Wednesday, March 29, 2006

More old news

Someone sent me this article from Reuters AlertNet about the recent plight of a number of Indian and Nepalese workers in Jordan. Lately, there's also been tons in the news about foreign workers in Dubai and their unbelievable living conditions and mistreatment.

And this is just the tip of the iceberg. There are thousands upon thousands of Sri Lankan, Egyptian and Filipino workers in Jordan and the rest of the Middle East who live an existence unimaginable to most of us here in the U.S. Sure, they're able to make more money in the Middle East than they would at home, but the racism and brutality they suffer is inhumane, to put it mildly.

Over the years, I got involved in a number of attempts with Geeva, my Sri Lankan maid, to help Sri Lankan workers living in Jordan who were trapped in awful situations. Geeva has become an ambassador, of sorts, to many Sri Lankans in trouble, and there was scarcely a week that went by without someone asking her to intervene to help someone out.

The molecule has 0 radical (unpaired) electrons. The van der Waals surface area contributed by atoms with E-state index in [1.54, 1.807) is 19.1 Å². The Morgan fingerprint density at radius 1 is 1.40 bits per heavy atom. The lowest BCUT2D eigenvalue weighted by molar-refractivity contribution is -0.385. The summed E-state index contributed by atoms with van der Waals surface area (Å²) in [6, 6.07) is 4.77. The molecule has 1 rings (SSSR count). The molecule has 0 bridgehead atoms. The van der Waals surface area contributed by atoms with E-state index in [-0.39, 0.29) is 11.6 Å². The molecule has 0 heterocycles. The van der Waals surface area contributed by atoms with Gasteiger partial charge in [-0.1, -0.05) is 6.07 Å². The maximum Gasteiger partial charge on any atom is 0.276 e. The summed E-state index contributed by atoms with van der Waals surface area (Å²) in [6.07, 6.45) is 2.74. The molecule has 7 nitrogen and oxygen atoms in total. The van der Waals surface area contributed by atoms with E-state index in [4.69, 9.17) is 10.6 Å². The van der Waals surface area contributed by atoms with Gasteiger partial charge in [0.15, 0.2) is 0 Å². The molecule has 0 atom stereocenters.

Sri Lankans are routinely jailed for being stopped on the streets without papers, trapped in the homes of their obnoxious employers or taken advantage of by employment agencies that confiscate all their earnings and prohibit them from leaving the country. Overcoming a system that in every aspect is hostile to the foreign worker always seemed impossible, but I had great luck the numerous times I called up offending employers or owners of the shoddy agencies that brought over Sri Lankan maids. My approach was to play the role of the bullying foreigner and threaten in no uncertain terms to report them to the authorities. In general, I think I scared the bejesus out of them. Not that the authorities would have given much of a crap anyway.

And then the Indian and Nepalese workers. Both Samer and I had a feeling there might be problems shortly after the Iraq War began and his office building was literally flooded overnight with Indian workers looking for work. A hiring agency, it seems, had opened up shop there and had been spreading the word of the riches to be had in Iraq. I've read over the last few years of Indian workers being killed in Iraq and often wondered if they had passed through the Al-Sayegh building on their way there.


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